What does Proverbs 21:13 mean?
ESV: Whoever closes his ear to the cry of the poor will himself call out and not be answered.
NIV: Whoever shuts their ears to the cry of the poor will also cry out and not be answered.
NASB: One who shuts his ear to the outcry of the poor Will also call out himself, and not be answered.
CSB: The one who shuts his ears to the cry of the poor will himself also call out and not be answered.
NLT: Those who shut their ears to the cries of the poor will be ignored in their own time of need.
KJV: Whoso stoppeth his ears at the cry of the poor, he also shall cry himself, but shall not be heard.
NKJV: Whoever shuts his ears to the cry of the poor Will also cry himself and not be heard.
Verse Commentary:
This comment connects to the previous proverb (Proverbs 21:12). That statement indicated that God, "The Righteous One," would ruin those who acted wickedly. Here, we see echoes of the same idea. To ignore legitimate need is a sin (Proverbs 14:31; 17:5; 19:17). Just as those who have no concept of forgiveness prove they are not forgiven (Matthew 6:14–15), showing no sense of grace to those in need suggests someone who has not, themselves, experienced grace (Luke 6:38; John 13:34). Discerning when someone is lazy (2 Thessalonians 3:10) is different from ignoring those who need help (James 1:27). Christians should never turn a deaf ear to those who are in need.

Throughout Scripture God shows compassion for the poor. The epistle of James contends for faith which results in action: producing good works. James 2:8 describes the royal law as, "You shall love your neighbor as yourself." Verse 13 indicates that "judgment is without mercy to one who has shown no mercy." Acts 2 reports a great turning to the Lord by many who were in Jerusalem for Pentecost. The converts included people from all around the Mediterranean world. They stayed in Jerusalem and became members of the church there. However, they had no visible means of support because they had left their homes and jobs. In response to their need, "all who believed … had all things in common. And they were selling their possessions and belongings and distributing the proceeds to all, as any had need" (Acts 2:44–45).
Verse Context:
Proverbs 21:1–16 continues Solomon's wise observations (Proverbs 10:1) by acknowledging the Lord's control of kings. He also mentions what the Lord despises: pride, love of money, violence, the conduct of the wicked, the withholding of charity, bribery, and apostasy. On the other hand, he commends righteousness and justice, pure conduct, wise acceptance of instruction, and charity.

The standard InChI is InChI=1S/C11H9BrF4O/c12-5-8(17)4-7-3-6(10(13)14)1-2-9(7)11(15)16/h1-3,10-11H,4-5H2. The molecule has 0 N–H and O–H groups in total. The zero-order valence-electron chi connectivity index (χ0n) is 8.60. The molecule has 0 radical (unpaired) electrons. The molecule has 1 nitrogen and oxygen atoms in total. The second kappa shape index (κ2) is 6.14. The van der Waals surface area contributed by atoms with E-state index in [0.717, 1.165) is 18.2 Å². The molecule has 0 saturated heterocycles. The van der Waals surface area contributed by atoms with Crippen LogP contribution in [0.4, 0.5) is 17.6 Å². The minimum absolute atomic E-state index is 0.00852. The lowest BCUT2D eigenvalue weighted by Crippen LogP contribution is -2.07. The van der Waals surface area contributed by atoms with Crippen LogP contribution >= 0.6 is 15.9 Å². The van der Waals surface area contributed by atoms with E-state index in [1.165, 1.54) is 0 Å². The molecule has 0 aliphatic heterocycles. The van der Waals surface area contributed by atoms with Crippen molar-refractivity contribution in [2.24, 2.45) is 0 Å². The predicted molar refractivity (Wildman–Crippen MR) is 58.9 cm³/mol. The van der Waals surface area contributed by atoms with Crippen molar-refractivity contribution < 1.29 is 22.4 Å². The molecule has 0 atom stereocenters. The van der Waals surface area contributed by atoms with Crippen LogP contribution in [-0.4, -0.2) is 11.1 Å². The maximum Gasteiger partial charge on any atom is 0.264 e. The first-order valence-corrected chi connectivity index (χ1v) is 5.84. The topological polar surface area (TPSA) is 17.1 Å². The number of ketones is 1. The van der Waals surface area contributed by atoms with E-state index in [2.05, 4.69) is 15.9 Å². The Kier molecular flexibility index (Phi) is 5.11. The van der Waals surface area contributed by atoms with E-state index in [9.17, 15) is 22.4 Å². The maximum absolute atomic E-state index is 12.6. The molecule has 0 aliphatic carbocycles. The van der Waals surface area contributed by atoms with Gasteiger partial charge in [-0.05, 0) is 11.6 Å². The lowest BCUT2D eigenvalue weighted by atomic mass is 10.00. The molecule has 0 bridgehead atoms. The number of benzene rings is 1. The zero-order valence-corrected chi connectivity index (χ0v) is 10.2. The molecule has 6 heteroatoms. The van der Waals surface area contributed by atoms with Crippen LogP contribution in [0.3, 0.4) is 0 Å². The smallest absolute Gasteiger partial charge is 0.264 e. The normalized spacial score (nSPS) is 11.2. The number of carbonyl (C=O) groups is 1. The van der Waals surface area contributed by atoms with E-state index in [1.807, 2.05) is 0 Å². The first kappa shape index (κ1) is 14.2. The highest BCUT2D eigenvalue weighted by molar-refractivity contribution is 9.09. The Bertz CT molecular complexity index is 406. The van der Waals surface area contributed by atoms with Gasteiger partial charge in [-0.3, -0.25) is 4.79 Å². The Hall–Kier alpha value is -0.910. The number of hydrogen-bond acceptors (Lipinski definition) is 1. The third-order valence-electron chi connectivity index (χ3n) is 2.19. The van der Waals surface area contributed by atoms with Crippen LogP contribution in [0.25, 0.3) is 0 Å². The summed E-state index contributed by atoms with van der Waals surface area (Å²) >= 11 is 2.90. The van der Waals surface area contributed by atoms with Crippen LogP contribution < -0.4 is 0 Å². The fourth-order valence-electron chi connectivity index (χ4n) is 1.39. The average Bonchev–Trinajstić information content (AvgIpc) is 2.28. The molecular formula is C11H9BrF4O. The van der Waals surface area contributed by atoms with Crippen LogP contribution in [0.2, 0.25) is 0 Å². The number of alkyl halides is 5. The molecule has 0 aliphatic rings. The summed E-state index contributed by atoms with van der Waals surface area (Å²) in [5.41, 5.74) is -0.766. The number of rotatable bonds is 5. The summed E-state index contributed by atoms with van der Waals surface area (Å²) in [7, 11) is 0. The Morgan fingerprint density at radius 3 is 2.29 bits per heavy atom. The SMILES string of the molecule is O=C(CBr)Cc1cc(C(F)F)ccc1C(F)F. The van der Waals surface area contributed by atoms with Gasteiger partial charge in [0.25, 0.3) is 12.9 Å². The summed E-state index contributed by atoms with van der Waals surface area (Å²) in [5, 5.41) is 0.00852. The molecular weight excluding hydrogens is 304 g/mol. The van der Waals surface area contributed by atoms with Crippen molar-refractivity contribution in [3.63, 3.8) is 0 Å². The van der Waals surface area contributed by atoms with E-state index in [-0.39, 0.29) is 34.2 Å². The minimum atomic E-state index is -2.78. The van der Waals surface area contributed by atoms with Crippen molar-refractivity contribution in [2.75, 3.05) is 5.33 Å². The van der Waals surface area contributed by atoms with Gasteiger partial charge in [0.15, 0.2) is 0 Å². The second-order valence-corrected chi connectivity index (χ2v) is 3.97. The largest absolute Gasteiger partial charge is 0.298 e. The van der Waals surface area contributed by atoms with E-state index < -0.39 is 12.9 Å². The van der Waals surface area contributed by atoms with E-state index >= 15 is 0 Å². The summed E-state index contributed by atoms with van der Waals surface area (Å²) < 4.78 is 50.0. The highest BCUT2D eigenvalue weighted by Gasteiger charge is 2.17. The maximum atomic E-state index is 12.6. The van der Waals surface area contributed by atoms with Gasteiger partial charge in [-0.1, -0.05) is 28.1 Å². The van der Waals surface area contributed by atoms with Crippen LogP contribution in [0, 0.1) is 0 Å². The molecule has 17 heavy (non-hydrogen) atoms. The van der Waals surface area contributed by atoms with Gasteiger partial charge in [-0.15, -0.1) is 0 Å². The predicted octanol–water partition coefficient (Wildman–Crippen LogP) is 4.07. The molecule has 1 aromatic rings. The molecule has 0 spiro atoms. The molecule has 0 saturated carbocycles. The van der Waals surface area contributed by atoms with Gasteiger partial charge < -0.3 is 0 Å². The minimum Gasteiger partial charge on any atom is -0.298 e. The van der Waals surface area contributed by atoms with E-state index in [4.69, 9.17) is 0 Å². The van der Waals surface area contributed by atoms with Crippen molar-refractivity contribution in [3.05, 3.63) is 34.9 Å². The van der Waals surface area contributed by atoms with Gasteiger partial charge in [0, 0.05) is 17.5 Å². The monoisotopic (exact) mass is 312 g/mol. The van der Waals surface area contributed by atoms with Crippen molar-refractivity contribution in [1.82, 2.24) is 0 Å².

Chapter Summary:
This chapter begins and ends with a declaration of God's sovereignty. He alone judges the heart; the Lord considers intentions just as important as physical actions. Other comments include statements about unpleasant spouses, proper perspectives on wealth, work ethic, and the essential nature of godly wisdom. Human wisdom is no match for the sovereign Lord, who alone is ultimately responsible for victory in battle.
Chapter Context:
This is part of the second major section of the book (Proverbs 10—22) featuring nearly four hundred statements. Most of these are two-line comments presenting common sense and general wisdom. The vague theme of chapter 21 is God's control. Man may believe he is in control of his circumstances, but God superintends everything. The chapter begins and ends by assuring the readers that God holds ultimate sway over all things.
Book Summary:
Proverbs is best understood in context with the books of Ecclesiastes and Job. In Proverbs, “wisdom” is given in short, simple, general terms. Ecclesiastes represents wisdom based on observation and experience. This often shows how the general principles of the book of Proverbs don’t apply in absolutely every circumstance. Job represents wisdom based on the experience of suffering and injustice. All three come to the conclusion that God does indeed know best, and the most sensible course of action is to follow His will.
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